WACCI calls for strategic investments in seed systems
The West Africa Centre for Crop Improvement (WACCI) has called for strategic investments in the seed systems of six staple crops in Ghana for agricultural and industrial transformation.
The six crops are rice, maize, soybean, cowpea, tomato and cassava.
This came to light after a two-day meeting, organised by the WACCI, a World Bank Africa Centre of Excellence at the University of Ghana, on the theme: “Developing a Compelling Case for Investments in the Seed Systems of Six Staple Crops for Agricultural and Industrial Transformation”.
It was supported by the Syngenta Foundation for Sustainable Agriculture, Switzerland, and brought together 21 participants from the agricultural sector, including plant breeders, social-scientists and policy planners.
The participants discussed the challenges and opportunities inherent in the value chains of the crops to identify investment opportunities for seed system development to accelerate transformation of agri-food systems.
A communiqué signed by Professor Eric Yirenkyi Danquah, the Founding Director, WACCI and Convenor of the consultative meeting, said the requirement for improved, high-quality seeds resilient to biological and physical stresses was a sine qua non for a successful harvest.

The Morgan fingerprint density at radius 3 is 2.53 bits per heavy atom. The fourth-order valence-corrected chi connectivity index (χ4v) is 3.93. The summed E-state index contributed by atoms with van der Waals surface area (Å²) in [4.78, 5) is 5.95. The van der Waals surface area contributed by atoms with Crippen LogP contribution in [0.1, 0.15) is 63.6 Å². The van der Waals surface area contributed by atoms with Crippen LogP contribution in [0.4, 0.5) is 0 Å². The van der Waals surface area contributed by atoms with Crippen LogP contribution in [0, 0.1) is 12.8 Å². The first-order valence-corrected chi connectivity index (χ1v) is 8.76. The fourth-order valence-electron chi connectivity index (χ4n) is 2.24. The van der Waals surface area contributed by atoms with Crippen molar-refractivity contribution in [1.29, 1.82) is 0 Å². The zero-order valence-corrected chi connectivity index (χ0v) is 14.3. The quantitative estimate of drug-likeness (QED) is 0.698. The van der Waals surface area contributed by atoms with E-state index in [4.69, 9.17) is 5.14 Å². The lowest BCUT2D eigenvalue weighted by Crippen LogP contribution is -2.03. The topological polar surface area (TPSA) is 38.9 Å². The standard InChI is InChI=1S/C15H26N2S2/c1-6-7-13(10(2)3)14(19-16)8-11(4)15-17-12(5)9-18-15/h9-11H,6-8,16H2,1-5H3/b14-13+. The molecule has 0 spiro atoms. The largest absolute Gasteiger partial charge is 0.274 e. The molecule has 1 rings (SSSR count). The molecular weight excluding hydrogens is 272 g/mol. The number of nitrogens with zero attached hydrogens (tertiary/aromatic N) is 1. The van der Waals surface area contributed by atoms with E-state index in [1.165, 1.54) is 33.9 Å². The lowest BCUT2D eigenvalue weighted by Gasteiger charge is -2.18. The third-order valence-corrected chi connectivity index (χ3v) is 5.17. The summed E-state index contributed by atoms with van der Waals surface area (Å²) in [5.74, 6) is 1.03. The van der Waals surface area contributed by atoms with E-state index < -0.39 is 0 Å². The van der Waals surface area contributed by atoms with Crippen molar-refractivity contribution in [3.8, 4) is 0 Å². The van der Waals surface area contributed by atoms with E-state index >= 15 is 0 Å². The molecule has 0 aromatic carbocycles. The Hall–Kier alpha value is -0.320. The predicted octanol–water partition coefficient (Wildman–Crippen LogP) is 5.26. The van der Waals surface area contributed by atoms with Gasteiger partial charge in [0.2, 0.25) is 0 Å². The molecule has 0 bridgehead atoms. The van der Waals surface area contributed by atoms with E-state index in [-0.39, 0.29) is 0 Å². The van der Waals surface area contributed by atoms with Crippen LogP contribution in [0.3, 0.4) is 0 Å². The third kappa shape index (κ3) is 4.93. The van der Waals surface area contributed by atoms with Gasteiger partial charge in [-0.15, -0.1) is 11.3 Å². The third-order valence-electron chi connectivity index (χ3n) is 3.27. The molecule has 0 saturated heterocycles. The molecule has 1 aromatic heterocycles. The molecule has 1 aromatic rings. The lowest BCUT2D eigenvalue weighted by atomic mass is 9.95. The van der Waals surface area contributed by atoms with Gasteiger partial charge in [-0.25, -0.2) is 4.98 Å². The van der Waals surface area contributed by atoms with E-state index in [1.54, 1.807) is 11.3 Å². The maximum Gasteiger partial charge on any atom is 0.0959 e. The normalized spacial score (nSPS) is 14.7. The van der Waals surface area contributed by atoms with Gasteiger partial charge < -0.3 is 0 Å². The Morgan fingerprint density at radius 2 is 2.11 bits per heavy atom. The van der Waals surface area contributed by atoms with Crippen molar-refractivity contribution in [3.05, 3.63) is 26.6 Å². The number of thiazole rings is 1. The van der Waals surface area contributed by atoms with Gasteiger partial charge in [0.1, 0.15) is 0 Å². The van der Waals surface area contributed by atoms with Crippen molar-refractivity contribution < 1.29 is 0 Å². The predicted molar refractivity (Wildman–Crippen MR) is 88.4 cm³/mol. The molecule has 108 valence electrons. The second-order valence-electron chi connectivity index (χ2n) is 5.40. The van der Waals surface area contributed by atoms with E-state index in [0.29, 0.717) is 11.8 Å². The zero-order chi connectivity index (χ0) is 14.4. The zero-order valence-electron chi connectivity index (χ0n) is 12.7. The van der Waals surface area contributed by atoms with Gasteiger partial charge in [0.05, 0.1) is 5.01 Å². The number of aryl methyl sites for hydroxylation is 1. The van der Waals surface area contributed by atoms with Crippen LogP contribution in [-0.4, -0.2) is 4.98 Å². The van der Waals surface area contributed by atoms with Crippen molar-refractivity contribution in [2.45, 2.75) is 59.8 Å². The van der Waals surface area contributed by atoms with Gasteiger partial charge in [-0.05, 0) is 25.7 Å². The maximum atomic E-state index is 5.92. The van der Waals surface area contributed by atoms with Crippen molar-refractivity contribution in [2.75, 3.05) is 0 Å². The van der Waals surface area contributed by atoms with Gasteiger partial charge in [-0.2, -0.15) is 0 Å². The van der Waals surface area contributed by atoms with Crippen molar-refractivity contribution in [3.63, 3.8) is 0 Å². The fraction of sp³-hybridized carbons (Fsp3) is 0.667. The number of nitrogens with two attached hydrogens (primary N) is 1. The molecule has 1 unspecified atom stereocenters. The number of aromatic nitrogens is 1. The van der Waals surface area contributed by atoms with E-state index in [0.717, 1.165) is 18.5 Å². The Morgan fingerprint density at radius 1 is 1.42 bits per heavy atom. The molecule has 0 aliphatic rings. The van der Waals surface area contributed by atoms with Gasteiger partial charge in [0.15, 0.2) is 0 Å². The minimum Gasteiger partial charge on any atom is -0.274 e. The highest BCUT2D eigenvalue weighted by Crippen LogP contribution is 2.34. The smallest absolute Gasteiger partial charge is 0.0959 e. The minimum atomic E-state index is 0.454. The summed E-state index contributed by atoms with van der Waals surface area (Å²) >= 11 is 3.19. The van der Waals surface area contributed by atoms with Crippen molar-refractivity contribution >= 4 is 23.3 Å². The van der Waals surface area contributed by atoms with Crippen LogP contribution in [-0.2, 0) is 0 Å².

It said Ghana possessed the necessary institutions, policy, regulatory framework, and expertise to establish a robust seed system that ensured the quality, availability and affordability of good seed to enhance government’s Planting for Food and Jobs, Rural Industrialisation, and One District One Factory flagship programmes.
WACCI had trained 105 plant breeders from 19 countries since its inception in 2007, with 24 of them being Ghanaians working in eight national agricultural research institutions and at the forefront of fighting food and nutrition insecurity through delivering climate-smart, resilient, nutritious and productive varieties of the major staple crops in Africa.
The efforts of the hardworking scientists would come to naught if their work was not integrated into the agenda of the national agricultural research system to help transform agri-food systems to ensure food security, the communique said.
“Crop yields are declining in farmers’ fields as a result of climate change — rains are falling at inconvenient times, floods occur unexpectedly, diseases and pests have become more destructive, and heat worsens issues in farmers’ fields; while soils are deteriorating,” it said.
The communique said reduced yields would require the country to spend more foreign exchange, which would be unavailable to import additional food for people and animals.
“We believe that if Ghana took swift and innovative action, it might re-establish a path toward improved agriculture for food and nutrition, security, and socioeconomic development.”
It would also ensure a healthy Ghana and facilitate the “Ghana Beyond Aid” agenda, the communique said.